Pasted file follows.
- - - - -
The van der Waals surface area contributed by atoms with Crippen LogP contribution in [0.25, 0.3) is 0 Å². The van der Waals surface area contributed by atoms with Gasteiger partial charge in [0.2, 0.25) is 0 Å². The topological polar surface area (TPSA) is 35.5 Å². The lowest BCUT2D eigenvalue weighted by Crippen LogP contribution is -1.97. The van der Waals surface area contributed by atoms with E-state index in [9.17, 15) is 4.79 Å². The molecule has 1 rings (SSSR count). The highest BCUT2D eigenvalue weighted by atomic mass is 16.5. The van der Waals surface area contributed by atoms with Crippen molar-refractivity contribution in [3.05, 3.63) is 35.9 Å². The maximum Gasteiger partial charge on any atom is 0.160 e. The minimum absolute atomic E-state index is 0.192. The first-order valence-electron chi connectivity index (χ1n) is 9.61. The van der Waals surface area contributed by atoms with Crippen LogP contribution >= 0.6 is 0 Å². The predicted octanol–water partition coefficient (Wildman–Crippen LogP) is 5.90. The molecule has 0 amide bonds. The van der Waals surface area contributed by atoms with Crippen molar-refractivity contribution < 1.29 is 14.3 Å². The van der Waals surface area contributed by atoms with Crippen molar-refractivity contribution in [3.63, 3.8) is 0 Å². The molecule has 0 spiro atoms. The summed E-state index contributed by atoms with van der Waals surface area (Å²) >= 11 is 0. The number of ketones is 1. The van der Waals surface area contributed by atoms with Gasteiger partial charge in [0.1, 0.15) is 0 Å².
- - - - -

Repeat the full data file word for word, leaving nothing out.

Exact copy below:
The van der Waals surface area contributed by atoms with Crippen LogP contribution in [0.25, 0.3) is 0 Å². The van der Waals surface area contributed by atoms with Gasteiger partial charge in [0.2, 0.25) is 0 Å². The topological polar surface area (TPSA) is 35.5 Å². The lowest BCUT2D eigenvalue weighted by Crippen LogP contribution is -1.97. The van der Waals surface area contributed by atoms with E-state index in [9.17, 15) is 4.79 Å². The molecule has 1 rings (SSSR count). The highest BCUT2D eigenvalue weighted by atomic mass is 16.5. The van der Waals surface area contributed by atoms with Crippen molar-refractivity contribution in [3.05, 3.63) is 35.9 Å². The maximum Gasteiger partial charge on any atom is 0.160 e. The minimum absolute atomic E-state index is 0.192. The first-order valence-electron chi connectivity index (χ1n) is 9.61. The van der Waals surface area contributed by atoms with Crippen LogP contribution >= 0.6 is 0 Å². The predicted octanol–water partition coefficient (Wildman–Crippen LogP) is 5.90. The molecule has 0 amide bonds. The van der Waals surface area contributed by atoms with Crippen molar-refractivity contribution < 1.29 is 14.3 Å². The van der Waals surface area contributed by atoms with Crippen molar-refractivity contribution in [3.63, 3.8) is 0 Å². The molecule has 0 spiro atoms. The summed E-state index contributed by atoms with van der Waals surface area (Å²) >= 11 is 0. The number of ketones is 1. The van der Waals surface area contributed by atoms with Gasteiger partial charge in [0.1, 0.15) is 0 Å².